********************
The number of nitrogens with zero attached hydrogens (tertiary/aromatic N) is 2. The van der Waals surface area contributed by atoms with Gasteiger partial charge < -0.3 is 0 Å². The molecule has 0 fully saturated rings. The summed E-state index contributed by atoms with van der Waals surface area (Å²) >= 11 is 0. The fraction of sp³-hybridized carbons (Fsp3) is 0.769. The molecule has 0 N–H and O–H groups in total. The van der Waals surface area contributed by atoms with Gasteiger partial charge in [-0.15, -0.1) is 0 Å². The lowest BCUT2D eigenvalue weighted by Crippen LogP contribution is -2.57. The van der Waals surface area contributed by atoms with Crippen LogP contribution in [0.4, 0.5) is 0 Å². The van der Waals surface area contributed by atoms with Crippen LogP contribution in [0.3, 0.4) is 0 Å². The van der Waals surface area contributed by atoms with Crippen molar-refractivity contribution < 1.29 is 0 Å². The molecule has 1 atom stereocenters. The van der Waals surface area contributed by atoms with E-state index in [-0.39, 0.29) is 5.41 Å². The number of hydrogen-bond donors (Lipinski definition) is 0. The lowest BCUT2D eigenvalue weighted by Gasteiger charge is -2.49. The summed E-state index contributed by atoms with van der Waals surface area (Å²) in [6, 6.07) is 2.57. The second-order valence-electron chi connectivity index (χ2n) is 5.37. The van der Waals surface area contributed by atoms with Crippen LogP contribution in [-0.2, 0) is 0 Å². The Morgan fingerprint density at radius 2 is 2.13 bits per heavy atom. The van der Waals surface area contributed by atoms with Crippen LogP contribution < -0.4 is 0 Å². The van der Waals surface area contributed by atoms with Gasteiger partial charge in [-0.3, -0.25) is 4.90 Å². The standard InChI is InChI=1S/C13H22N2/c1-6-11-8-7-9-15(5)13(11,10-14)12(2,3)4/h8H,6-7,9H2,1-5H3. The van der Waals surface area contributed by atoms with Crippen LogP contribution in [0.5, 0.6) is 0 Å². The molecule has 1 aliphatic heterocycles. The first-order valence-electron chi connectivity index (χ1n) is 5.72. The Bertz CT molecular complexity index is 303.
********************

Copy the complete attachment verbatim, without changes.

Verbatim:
The number of nitrogens with zero attached hydrogens (tertiary/aromatic N) is 2. The van der Waals surface area contributed by atoms with Gasteiger partial charge < -0.3 is 0 Å². The molecule has 0 fully saturated rings. The summed E-state index contributed by atoms with van der Waals surface area (Å²) >= 11 is 0. The fraction of sp³-hybridized carbons (Fsp3) is 0.769. The molecule has 0 N–H and O–H groups in total. The van der Waals surface area contributed by atoms with Gasteiger partial charge in [-0.15, -0.1) is 0 Å². The lowest BCUT2D eigenvalue weighted by Crippen LogP contribution is -2.57. The van der Waals surface area contributed by atoms with Crippen LogP contribution in [0.4, 0.5) is 0 Å². The van der Waals surface area contributed by atoms with Crippen LogP contribution in [0.3, 0.4) is 0 Å². The van der Waals surface area contributed by atoms with Crippen molar-refractivity contribution < 1.29 is 0 Å². The molecule has 1 atom stereocenters. The van der Waals surface area contributed by atoms with E-state index in [-0.39, 0.29) is 5.41 Å². The number of hydrogen-bond donors (Lipinski definition) is 0. The lowest BCUT2D eigenvalue weighted by Gasteiger charge is -2.49. The summed E-state index contributed by atoms with van der Waals surface area (Å²) in [6, 6.07) is 2.57. The second-order valence-electron chi connectivity index (χ2n) is 5.37. The van der Waals surface area contributed by atoms with Crippen LogP contribution in [-0.2, 0) is 0 Å². The Morgan fingerprint density at radius 2 is 2.13 bits per heavy atom. The van der Waals surface area contributed by atoms with Crippen LogP contribution < -0.4 is 0 Å². The van der Waals surface area contributed by atoms with Gasteiger partial charge in [-0.3, -0.25) is 4.90 Å². The standard InChI is InChI=1S/C13H22N2/c1-6-11-8-7-9-15(5)13(11,10-14)12(2,3)4/h8H,6-7,9H2,1-5H3. The van der Waals surface area contributed by atoms with Crippen LogP contribution in [0.5, 0.6) is 0 Å². The molecule has 1 aliphatic heterocycles. The first-order valence-electron chi connectivity index (χ1n) is 5.72. The Bertz CT molecular complexity index is 303.